For younger people who may be reading, I have to point out why a lot of us are shaking our heads in amazement right now. Back in the day, we all grew up—as a rite of passage during the teenage years—watching movies like 1978’s Animal House in which old Hollywood liberals brought us the celebration of the wild college party as a countercultural act of rebellion against uptight authority figures and their obsession with bland, conformist, middle-class respectability. There was never any doubt that the dour, fun-hating bad guys we were supposed to be making fun of were the conservatives and Republicans, particularly the senators and judges.

This anti-establishment rebelliousness was usually not in the service of any particularly edifying positive value of its own, so it’s a good thing most people didn’t take the specifics seriously. Most of us could figure out that it really was true that “fat, drunk, and stupid is no way to go through life.” But the sense of rebellion remained as the one appealing aspect of the old countercultural left. They were going to liberate us from hypocritical puritanism.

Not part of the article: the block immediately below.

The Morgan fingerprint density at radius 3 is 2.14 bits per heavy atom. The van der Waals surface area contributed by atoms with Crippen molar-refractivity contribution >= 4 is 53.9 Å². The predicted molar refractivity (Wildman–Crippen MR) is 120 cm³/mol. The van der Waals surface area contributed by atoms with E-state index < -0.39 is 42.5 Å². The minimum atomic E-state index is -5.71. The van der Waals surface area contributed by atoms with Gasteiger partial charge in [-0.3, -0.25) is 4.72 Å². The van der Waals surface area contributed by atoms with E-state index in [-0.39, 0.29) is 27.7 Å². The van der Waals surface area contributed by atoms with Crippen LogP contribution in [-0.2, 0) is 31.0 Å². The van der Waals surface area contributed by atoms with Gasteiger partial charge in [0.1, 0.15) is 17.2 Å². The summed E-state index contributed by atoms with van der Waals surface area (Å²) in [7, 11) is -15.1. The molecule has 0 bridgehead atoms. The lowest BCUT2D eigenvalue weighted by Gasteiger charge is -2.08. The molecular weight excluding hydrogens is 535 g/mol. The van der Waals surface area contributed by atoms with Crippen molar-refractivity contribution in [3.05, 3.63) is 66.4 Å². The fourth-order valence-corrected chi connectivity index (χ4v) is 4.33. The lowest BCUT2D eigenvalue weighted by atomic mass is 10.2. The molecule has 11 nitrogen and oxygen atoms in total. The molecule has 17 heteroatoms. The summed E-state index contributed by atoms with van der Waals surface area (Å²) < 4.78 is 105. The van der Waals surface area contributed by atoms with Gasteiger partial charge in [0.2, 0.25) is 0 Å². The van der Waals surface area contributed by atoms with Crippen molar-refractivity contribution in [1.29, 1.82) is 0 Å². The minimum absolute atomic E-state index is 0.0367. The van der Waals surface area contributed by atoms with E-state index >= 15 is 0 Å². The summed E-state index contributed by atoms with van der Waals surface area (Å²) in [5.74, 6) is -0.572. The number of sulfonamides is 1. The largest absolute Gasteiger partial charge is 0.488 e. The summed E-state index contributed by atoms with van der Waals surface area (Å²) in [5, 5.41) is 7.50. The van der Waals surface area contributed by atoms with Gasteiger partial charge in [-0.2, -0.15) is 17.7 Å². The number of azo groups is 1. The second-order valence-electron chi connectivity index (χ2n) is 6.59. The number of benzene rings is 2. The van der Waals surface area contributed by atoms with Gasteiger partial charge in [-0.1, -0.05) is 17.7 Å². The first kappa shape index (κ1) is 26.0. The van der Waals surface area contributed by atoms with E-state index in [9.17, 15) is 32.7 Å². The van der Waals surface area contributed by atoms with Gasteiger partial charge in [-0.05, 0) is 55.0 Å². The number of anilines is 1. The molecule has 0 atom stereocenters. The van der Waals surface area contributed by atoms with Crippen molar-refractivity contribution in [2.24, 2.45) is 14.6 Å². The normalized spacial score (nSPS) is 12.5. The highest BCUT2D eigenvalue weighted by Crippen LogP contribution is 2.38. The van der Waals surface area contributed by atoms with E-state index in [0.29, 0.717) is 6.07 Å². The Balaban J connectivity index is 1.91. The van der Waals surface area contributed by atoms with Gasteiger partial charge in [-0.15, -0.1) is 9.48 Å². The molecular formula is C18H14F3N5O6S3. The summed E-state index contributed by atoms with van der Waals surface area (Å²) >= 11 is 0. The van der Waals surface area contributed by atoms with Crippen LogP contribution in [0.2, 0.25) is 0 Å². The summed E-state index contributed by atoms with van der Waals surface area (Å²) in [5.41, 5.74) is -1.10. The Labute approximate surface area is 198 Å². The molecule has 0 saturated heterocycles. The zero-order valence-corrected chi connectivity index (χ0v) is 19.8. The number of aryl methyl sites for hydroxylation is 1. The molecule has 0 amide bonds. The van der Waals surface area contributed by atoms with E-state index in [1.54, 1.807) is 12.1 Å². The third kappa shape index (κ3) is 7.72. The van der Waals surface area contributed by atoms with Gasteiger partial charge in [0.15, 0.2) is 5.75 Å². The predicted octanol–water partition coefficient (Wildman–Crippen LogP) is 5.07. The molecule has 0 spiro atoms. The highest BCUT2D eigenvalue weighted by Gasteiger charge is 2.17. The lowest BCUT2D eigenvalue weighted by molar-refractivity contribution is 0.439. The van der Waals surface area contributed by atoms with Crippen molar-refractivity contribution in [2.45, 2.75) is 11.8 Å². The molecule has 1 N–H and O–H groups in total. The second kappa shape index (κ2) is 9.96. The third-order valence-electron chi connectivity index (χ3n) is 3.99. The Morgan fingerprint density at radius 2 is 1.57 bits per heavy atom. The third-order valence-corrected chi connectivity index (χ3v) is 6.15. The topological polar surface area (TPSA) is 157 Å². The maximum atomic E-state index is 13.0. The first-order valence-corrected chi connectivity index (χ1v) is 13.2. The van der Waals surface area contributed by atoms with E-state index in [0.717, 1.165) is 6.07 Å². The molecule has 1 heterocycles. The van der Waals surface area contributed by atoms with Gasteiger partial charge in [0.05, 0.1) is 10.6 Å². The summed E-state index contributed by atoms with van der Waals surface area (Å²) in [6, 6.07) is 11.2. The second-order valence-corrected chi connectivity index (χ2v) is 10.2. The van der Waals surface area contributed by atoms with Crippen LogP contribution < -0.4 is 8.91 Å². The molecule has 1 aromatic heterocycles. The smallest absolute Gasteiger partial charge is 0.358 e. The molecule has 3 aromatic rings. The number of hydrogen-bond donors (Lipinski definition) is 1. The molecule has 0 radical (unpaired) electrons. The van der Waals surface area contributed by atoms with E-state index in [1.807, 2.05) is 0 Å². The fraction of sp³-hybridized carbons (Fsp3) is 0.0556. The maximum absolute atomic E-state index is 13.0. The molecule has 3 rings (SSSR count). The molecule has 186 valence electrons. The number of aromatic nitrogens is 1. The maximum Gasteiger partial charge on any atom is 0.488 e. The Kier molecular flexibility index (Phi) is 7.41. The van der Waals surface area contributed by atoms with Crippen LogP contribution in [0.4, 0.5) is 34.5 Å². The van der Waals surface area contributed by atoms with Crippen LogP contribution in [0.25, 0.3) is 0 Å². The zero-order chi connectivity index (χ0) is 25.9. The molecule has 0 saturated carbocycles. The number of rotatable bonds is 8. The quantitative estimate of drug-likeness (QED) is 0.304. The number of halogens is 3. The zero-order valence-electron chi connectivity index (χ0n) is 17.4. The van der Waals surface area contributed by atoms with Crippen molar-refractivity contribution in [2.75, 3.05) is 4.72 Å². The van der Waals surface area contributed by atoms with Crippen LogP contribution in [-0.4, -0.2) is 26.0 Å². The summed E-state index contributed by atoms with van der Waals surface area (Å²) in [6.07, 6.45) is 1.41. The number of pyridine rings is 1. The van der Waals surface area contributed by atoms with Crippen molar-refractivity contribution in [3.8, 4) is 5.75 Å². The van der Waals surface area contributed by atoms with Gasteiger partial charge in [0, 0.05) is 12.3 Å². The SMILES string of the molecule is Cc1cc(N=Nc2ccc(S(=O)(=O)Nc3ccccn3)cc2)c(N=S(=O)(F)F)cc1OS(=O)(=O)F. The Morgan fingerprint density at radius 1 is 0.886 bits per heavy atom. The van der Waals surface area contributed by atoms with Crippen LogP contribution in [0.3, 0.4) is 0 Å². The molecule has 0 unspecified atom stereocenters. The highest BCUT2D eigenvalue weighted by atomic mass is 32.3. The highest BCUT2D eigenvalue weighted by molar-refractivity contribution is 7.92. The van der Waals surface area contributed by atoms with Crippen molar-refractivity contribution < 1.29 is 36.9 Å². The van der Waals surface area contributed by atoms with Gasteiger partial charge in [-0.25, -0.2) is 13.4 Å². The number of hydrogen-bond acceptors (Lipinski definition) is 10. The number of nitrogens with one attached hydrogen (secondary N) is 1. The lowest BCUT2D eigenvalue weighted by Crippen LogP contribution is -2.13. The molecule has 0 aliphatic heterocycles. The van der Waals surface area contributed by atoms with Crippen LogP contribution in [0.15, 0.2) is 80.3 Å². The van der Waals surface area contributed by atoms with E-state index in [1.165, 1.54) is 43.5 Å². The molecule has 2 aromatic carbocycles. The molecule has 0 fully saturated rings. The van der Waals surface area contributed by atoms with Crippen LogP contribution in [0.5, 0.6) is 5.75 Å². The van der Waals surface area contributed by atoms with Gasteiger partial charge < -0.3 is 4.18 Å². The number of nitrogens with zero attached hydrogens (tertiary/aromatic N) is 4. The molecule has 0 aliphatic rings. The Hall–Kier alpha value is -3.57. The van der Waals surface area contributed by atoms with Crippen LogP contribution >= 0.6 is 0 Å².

Now Britain’s Guardian describes Animal House as a “celebration of rape culture and male entitlement—if not a training manual.” A shocked examination in USA Today concludes that it “feels less like a comedy classic and more like a toxic showcase of racism, homophobia, and jokes about sexual assault.” The author asks, “Is it still OK to laugh?”

That may well be the epitaph of our age: Is it still OK to laugh?

The left has gone full circle from counterculture rebels thumbing their noses at convention and middle-class respectability, to blue-nosed prudes who are shocked by fraternity parties, imagine dark secret meanings behind flatulence jokes, and are basically encouraging a whole new generation of young people to live their lives from puberty on as timid little résumé-padding conformists.